It is a truism, is it not? That the distressing events of our lives teach us who our real friends are (be they blood-kin or people we have befriended along the way); that divorce, like bereavement, is a great divider – and not everyone can cope; that such times bring out both the absolute best and the worst in all humans.

I am not sure whether this situation has brought out the best in me or not – and I will not know for sure until it is all over. What I do know is that I have been surprised and humbled, touched and reduced to tears of loving emotion on many an occasion – and, sad to relate, tears of probable rejection (certainly a luke-warm willingness to offer a hand) on others.

Ironically, my heart, during this long war of attrition, has both thawed and hardened. My sense of my own sanity has never been stronger or clearer – because no one goes through the financial and emotional devastation of divorce without a damn good reason. It is not something to be enacted on a whim, on the back of a trifling moment of marital discontent. Sadly, there are people in my life who choose not to believe this self-evident fact, and who judge me as if I were a capricious and spoilt madwoman, willing to destroy all at the touch of a legal button.

But, thanks to strengths I never knew I had (and which I am increasingly able to call upon) and the loving kindness of my Inner Circle, I will survive.


5 thoughts on “Divorce, Trust and Loyalty

  1. Julie

    When it was my turn, I discovered that those who had an opinion or diagnosis to offer about the reality of my situation had the psychological depth and finesse of a toddler…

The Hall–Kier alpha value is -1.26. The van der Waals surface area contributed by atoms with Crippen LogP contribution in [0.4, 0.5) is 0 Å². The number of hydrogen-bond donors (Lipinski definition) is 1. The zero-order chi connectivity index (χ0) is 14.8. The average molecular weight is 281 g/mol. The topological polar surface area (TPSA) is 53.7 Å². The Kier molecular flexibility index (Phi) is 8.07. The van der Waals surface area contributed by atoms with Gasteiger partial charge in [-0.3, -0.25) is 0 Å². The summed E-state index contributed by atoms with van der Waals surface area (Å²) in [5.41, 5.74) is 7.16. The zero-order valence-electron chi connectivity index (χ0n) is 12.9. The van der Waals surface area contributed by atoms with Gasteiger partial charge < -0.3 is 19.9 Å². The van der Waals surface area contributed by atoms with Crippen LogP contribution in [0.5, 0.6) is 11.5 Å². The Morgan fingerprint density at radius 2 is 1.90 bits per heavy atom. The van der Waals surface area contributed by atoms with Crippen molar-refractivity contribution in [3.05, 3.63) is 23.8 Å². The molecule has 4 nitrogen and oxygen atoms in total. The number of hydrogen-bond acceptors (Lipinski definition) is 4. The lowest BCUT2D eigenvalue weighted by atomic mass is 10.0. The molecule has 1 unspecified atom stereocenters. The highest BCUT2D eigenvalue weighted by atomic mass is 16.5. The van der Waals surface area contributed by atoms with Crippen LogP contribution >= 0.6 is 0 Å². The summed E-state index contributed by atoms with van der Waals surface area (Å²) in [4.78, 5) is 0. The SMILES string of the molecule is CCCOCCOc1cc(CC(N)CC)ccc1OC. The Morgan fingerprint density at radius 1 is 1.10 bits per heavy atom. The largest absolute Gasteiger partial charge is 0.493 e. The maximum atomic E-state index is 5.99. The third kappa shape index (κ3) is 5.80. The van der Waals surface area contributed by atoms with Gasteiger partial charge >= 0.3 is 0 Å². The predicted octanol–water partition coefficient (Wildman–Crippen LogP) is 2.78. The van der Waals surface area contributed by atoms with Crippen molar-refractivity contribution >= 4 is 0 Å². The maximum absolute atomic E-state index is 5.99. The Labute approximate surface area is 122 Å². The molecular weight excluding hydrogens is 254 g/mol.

They kept their insights and comments to the surface of my reality, never going deeper than its misleading reflection and they, inevitably, would distort it.
    I learnt to tolerate them or ignore them. In time, I found that what was the most important to me at the time – my clarity of mind – was in fact re-enforced thanks to them distancing themselves from me. Karma helps the underdog!
    All the best!

    Liked by 1 person

  2. It is a hell of a rollercoaster of emotions, the whole unpleasant process of divorce, even when you really have tried everything and found no other way… it still gets to you and dredges up emotions that seem to contradict what you feel you should be feeling. Then adds insult to injury by sneaking up with totally unexpected emotions at the most inopportune moments.

    But ‘this too shall pass’ and you come out on the other side stronger, clearer and free of much accumulated heartache… unencumbered. That freedom to just be yourself and know that it is enough, and more than enough, not only for those who care about you, but for YOU, is worth it. Hugs, Ali xxx

    Liked by 1 person

Leave a Reply

Fill in your details below or click an icon to log in:

WordPress.com Logo

You are commenting using your WordPress.com account. Log Out / Change )

Twitter picture

You are commenting using your Twitter account. Log Out / Change )

Facebook photo

You are commenting using your Facebook account. Log Out / Change )

Google+ photo

You are commenting using your Google+ account. Log Out / Change )

Connecting to %s